UST Removal Helps to Ensure a Safe and Healthy Future for Historic Orange Street School

Thursday, July 16, 2020 - 6:00pm

A state program helped make a historic building in Fayetteville, North Carolina safer for years to come with the removal of two underground storage tanks (USTs) in November of 2019. The North Carolina Department of Environmental Quality Division of Waste Management worked with the Orange Street School Restoration and Historical Association to have two USTs removed from the property of the Orange Street School.

Orange Street School is the oldest public education structure remaining in Fayetteville, and it serves as a reminder of the history of black education in the area. Orange Street School - image provided by Google Maps

With more than 100 years of history, Orange Street School was built in 1915 as a school for African American students. From 1916 until 1927 the building housed an elementary school. In 1927, E.E. Smith High School was opened on the second floor of the building and remained there until 1940. In the following years, the building continued to house an elementary school and a junior high school, until 1953 when it became an office space for the district’s Board of Education. The building sat vacant from 1983 to 1986 when the Orange Street School Restoration and Historical Association was founded. The association then took over the building and it currently functions as a community center and museum.

According to UST Section records, two USTs were installed on the Orange Street School property in May 1976. In 2018, the division’s UST Section identified them as abandoned tanks, and they were placed into the Abandoned Tank Program. This program properly closes or removes USTs that pose a potential hazard to the environment or human health because of leaks to the groundwater or possibility of explosions and for which there is not a responsible party. Because of the building’s use as a museum and community center which hosts tours, children’s programs and serves as a meal site for the homeless, the UST Section chose to remove these tanks which were at risk of corroding, collapsing or exploding due to the petroleum in the tanks.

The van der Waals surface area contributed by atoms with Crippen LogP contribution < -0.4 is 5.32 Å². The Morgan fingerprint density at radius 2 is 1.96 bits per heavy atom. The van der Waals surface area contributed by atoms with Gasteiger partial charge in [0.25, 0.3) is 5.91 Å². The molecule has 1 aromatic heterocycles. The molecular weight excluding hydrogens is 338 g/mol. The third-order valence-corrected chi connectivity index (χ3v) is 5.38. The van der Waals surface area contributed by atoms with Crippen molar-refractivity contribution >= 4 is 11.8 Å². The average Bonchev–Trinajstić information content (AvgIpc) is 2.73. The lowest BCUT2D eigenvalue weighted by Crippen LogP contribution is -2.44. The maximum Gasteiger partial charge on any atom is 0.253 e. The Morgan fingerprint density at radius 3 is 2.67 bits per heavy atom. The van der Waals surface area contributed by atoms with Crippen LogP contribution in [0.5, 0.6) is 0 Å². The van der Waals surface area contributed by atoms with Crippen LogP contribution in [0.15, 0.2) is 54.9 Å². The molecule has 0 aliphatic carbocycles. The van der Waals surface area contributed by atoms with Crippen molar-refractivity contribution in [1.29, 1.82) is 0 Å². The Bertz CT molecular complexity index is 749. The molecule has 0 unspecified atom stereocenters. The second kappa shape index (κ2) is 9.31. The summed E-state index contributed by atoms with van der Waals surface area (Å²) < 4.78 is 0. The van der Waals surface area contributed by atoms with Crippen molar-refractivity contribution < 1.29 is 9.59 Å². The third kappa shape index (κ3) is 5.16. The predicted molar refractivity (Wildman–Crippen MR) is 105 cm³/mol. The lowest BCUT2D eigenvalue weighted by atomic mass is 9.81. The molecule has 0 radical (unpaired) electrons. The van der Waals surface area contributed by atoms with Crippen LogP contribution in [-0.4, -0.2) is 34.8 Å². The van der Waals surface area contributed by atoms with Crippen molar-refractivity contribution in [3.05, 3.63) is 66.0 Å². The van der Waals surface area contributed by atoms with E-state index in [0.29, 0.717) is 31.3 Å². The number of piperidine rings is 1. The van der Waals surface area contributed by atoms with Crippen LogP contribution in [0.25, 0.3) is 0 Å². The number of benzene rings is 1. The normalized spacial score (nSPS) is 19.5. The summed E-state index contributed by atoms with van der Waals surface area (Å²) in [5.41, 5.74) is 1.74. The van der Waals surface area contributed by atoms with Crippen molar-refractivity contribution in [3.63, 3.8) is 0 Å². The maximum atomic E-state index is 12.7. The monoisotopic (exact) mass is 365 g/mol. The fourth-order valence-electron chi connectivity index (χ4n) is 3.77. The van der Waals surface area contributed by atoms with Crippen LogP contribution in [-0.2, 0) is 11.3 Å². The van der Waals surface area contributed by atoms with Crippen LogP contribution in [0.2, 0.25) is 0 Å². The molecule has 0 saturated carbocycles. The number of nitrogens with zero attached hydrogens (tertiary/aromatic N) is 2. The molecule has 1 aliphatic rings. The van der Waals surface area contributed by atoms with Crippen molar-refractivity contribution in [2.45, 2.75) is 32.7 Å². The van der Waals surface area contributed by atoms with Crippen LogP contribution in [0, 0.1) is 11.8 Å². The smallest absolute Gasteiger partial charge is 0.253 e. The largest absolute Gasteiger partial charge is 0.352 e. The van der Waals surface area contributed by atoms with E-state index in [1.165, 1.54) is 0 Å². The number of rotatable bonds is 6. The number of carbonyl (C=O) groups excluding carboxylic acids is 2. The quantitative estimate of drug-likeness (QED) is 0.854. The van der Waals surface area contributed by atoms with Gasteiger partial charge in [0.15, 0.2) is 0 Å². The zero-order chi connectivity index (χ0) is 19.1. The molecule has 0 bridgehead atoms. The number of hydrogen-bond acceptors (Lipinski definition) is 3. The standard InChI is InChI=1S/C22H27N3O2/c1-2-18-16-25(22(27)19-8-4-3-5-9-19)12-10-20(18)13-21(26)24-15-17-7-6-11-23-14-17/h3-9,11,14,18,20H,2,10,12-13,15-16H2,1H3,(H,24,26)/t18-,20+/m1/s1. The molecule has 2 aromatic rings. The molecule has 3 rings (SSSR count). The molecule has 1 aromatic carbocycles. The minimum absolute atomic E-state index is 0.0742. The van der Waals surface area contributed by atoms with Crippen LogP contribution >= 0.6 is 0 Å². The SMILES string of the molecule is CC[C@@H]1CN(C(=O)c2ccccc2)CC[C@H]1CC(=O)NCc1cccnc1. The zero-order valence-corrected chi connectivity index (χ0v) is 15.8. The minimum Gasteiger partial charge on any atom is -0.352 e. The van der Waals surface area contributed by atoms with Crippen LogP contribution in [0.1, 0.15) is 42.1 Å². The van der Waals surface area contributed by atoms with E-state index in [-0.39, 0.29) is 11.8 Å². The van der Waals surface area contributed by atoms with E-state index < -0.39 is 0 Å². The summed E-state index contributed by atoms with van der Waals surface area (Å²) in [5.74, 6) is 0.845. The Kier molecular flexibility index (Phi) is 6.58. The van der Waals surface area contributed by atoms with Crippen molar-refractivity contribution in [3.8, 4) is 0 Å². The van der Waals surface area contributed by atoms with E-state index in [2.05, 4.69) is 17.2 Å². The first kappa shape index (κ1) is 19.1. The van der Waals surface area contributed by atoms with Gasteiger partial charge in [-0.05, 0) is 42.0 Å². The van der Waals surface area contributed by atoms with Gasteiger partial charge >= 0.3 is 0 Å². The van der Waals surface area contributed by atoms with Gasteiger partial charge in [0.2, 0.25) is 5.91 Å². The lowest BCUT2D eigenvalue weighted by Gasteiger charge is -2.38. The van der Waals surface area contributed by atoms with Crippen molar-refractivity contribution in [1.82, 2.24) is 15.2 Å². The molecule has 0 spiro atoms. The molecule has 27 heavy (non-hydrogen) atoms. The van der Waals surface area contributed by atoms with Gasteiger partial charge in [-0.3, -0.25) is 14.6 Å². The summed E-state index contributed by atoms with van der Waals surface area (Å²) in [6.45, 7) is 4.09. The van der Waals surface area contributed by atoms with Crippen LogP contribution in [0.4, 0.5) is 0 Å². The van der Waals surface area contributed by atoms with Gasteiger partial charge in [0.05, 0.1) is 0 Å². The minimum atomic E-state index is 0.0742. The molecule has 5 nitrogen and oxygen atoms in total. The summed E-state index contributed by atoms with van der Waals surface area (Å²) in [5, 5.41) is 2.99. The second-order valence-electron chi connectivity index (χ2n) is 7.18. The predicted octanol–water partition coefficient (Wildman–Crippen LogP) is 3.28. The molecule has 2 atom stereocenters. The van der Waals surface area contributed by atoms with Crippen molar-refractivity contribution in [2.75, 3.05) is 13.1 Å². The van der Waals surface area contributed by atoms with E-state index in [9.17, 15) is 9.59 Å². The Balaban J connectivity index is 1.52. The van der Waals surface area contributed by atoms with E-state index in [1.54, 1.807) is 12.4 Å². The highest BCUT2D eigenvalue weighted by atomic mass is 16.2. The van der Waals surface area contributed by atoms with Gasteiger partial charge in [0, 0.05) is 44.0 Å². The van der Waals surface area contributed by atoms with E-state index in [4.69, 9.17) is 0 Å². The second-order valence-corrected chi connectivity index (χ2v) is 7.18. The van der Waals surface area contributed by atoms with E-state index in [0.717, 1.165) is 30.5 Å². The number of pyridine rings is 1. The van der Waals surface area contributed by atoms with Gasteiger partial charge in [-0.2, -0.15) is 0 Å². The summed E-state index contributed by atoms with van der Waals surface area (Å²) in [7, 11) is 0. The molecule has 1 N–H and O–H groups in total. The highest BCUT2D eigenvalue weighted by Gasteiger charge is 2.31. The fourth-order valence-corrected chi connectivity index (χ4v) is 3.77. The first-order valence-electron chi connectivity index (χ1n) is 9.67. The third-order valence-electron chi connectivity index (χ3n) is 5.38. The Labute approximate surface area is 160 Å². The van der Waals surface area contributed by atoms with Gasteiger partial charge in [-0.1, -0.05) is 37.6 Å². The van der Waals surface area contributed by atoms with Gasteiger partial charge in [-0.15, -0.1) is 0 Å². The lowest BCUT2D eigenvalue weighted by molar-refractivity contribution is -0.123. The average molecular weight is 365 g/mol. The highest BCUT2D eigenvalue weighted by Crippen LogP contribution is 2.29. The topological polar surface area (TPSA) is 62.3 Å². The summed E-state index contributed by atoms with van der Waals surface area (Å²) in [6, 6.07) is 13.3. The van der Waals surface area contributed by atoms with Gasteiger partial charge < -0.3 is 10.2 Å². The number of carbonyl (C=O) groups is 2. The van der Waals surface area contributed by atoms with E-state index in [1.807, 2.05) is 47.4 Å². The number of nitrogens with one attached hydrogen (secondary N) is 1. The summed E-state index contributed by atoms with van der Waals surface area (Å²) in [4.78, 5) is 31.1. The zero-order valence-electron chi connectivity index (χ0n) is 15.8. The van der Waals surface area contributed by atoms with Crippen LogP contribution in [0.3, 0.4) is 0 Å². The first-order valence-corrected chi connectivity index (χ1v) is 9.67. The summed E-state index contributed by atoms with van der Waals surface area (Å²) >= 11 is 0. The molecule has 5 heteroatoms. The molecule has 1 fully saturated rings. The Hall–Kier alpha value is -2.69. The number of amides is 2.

The Abandoned Tank Program uses funds from North Carolina’s Gasoline Tax to fund an “Abandoned Tank Contract,” which pays contractors to remove USTs and to address contamination. Because of the hazard these USTs posed, the section was able to use the Contract to remove the UST systems at the Orange Street School. On Nov. 11, 2019, after locating the tanks and removing all remaining liquid, a contractor for the UST Section excavated one 1,500-gallon gasoline UST and one 3,000-gallon gasoline UST and removed them from the property. 

Strong petroleum odors were evident in the surrounding soil after removal of the 1,500-gallon UST, and testing revealed soil contamination. Approximately 200 tons of contaminated soil were removed, and a monitoring well was installed within the tank bed to allow groundwater sampling for contamination. Following the UST and soil removal, the contractor provided a summary of the results, which showed that remaining contamination was below levels which would require further actions and therefore no longer pose a risk to public health or the environment. A Notice of Residual Petroleum was filed at the Cumberland County Register of Deeds for future reference.

The USTs at the Orange Street School posed a risk for the environment, as well as the Fayetteville community who continues to use the building. Having them safely removed using the state’s Abandoned Tanks Contract ensures a healthy and safe future for the Orange Street School while preserving its remarkable history.

Hannah Anglin